« 이전계속 »
“Of that alluring fruit, urg'd me so keen.
Tempting so nigh, to pluck and eat my fill
At feed, or fountain, never had I found.
“Strange alteration in me, to degree
“ Wanted not long; though to this shape retain'd.
“ Consider'd all things visible in heaven,
“But all that fair, and good, in thy divine
Equivalent, or second! which compellid
“ And gaze, and worship thee, of right declar'd
So talk'd the spirited sly snake; and Eve,
“Serpent, thy overpraising leaves in doubt
the tree? from hence how far ? “For many are the trees of God that grow
“In Paradise, and various, yet unknown
“ As leaves a greater store of fruit untouch'd,
Empress! the way is ready, and not long ;
Beyond a row of myrtles, on a flat,
“Of blowing myrrh and balm : if thou accept
He, leading, swiftly rollid
Brightens his crest. As when a wandering fire, 635 Compact of unctuous vapour, which the night
Condenses, and the cold environs round,
Hov'ring and blazing with delusive light,
To bogs and mires, and oft through pond or pool,
Led Eve, our credulous mother, to the tree 645 Of prohibition, root of all our woe!
Which when she saw, thus to her guide she spake :
“ Serpent, we might have spar'd our coming hither, “ Fruitless to me, though fruit be here to excess,
“The credit of whose virtue rest with thee; 650 “ Wondrous indeed, if cause of such effects!
“But of this tree we may not taste, nor touch;
To whom the tempter guilefully replied:
« Of the fruit 660 “Of each tree in the garden we may eat;
“ But of the fruit of this fair tree amidst
“ The garden, God hath said · Ye shall not eat
She scarce had said, though brief, when now, more bold, 665 The tempter, but with show of zeal and love
To man, and indignation at his wrong,
Rais'd, as of some great matter to begin. 670 As when of old some orator renown'd,
In Athens, or free Rome, where eloquence
Each motion-act, won audience ere the tongue675 Sometimes in height began, as no delay
Of preface brooking, through his zeal of right:
“O sacred, wise, and wisdom-giving plant, 680 - Mother of science ! now I feel thy power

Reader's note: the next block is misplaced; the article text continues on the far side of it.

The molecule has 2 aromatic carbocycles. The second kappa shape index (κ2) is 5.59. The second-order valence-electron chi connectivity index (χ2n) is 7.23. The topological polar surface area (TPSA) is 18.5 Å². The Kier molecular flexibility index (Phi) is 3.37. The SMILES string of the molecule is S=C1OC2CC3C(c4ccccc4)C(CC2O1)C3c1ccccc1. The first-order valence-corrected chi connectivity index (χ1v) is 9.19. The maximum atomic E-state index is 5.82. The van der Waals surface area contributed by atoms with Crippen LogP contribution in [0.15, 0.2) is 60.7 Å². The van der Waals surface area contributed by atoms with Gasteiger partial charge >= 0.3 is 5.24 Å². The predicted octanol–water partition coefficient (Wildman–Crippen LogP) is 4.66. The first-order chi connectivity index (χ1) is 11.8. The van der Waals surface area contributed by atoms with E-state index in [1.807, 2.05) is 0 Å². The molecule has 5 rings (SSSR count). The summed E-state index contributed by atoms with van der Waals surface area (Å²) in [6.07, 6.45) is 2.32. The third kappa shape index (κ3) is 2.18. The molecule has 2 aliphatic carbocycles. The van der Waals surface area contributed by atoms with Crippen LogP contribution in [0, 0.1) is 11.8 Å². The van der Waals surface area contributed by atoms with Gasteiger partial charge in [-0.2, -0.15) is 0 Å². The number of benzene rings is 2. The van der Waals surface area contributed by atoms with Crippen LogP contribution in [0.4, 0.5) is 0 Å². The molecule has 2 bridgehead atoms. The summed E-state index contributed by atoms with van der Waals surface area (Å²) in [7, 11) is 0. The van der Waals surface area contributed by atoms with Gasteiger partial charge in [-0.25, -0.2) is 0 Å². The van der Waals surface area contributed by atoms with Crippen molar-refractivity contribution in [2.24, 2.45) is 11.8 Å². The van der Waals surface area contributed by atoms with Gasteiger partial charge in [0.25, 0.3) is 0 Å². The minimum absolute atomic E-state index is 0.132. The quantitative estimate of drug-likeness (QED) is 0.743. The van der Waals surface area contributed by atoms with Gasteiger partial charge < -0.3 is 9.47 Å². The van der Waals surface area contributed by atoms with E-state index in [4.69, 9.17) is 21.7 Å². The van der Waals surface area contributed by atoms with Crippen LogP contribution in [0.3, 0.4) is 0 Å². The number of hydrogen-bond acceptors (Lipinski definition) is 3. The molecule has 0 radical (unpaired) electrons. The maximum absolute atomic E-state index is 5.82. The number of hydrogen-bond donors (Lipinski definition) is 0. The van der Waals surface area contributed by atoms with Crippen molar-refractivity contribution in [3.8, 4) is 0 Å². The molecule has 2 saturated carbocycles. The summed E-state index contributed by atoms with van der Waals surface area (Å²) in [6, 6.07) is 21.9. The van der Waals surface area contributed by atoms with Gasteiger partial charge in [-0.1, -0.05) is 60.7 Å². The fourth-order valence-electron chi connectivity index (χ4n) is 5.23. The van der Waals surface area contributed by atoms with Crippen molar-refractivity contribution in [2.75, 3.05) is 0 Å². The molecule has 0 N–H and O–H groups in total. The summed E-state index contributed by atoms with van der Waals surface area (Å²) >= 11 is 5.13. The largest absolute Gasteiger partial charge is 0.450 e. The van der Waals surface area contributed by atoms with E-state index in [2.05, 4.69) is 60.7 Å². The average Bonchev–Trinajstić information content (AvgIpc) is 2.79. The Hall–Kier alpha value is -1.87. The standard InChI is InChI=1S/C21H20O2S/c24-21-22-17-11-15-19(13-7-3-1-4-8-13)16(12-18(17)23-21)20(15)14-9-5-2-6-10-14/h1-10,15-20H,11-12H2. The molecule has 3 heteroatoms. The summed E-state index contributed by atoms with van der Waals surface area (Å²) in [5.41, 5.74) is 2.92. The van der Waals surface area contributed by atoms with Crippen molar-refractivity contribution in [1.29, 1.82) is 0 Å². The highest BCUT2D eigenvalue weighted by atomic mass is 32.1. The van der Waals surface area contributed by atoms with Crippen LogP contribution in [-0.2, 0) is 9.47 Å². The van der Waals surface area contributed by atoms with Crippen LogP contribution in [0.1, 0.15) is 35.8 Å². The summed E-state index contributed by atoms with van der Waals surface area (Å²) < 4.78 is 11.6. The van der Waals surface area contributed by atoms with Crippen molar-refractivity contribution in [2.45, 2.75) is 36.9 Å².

“ Within me clear, not only to discern
Things in their causes, but to trace the ways “Of highest agents deem'd however wise.
“ Queen of this universe! do not believe 685 “ Those rigid threats of death : ye shall not die:
“ How should you ? By the fruit ? it gives you life “ To knowledge. By the threatener? look on me
Me, who have touch'd and tasted; yet both live,
“ And life more perfect have attain’d than fate 690 “ Meant me, by venturing higher than my lot. . “ Shall that be shut to man, which to the beast
? or will God incense his ire
“Rather your dauntless virtue, whom the pain 695 “Of death denounc'd, (whatever thing death be,)
“ Deterr'd not from achieving what might lead
“ Is open
700 “God therefore cannot hurt ye, and be just;
"Not just, not God—not fear'd then, nor obey'd :
Why then was this forbid ? Why, but to awe?
Why, but to keep ye low and ignorant,
“Ye eat thereof, your eyes, that seem so clear,
Open'd and clear’d, and ye shall be as gods,
shall be as gods, since I as man-
Human, to put on gods ; death to be wish’d, 715 “ Though threaten'd, which no worse than this can bring!
“ And what are gods, that man may not become
“On our belief that all from them proceeds : 720 “ I question it; for this fair earth I see
“ Warm’d by the sun, producing every kind;
Them, nothing: if they all things, who enclos’d “Knowledge of good and evil in this tree,
“ That whoso eats thereof forthwith attains 725 “ Wisdom without their leave? and wherein lies
“ The offence, that man should thus attain to know? “What can your knowledge hurt him, or this tree
Impart against his will, if all be his ?
“ Or is it envy? and can envy dwell 730 “ In heavenly breasts? These, these, and many more
“Causes, import your need of this fair fruit.
He ended ; and his words, replete with guile,
Into her heart too easy entrance won :
Might tempt alone; and in her ears the sound
With reason, to her seeming, and with truth.
Meanwhile the hour of noon drew on, and wak'd 740 An eager appetite, rais'd by the smell
So savoury of that fruit; which with desire
Pausing awhile, thus to herself she mus'd : 745 “Great are thy virtues, doubtless, best of fruits !
Though kept from man, and worthy to be admir'd; “ Whose taste, too long forborne, at first assay “ Gave elocution to the mute, and taught
“ The tongue not made for speech to speak thy praise : 750 “ Thy praise he also, who forbids thy use,
“Conceals not from us, naming thee the tree
“ Commends thee more, while it infers the good 755 “ By thee communicated, and our want;
“For good unknown sure is not had ; or, had
“Forbids us good-forbids us to be wise ? 760 “Such prohibitions bind not. But, if death
“ Bind us with after-bands, what profits then
“How dies the serpent? he hath eaten and lives, 765 “ And knows, and speaks, and reasons, and discerns,
“ Irrational till then! For us alone
“For beasts it seems: yet that one beast which first 770 “ Hath tasted, envies not, but brings with joy
“ The good befall'n him-author unsuspect-
“ Under this ignorance of good or evil--775 “ Of God, or death—of law, or penalty?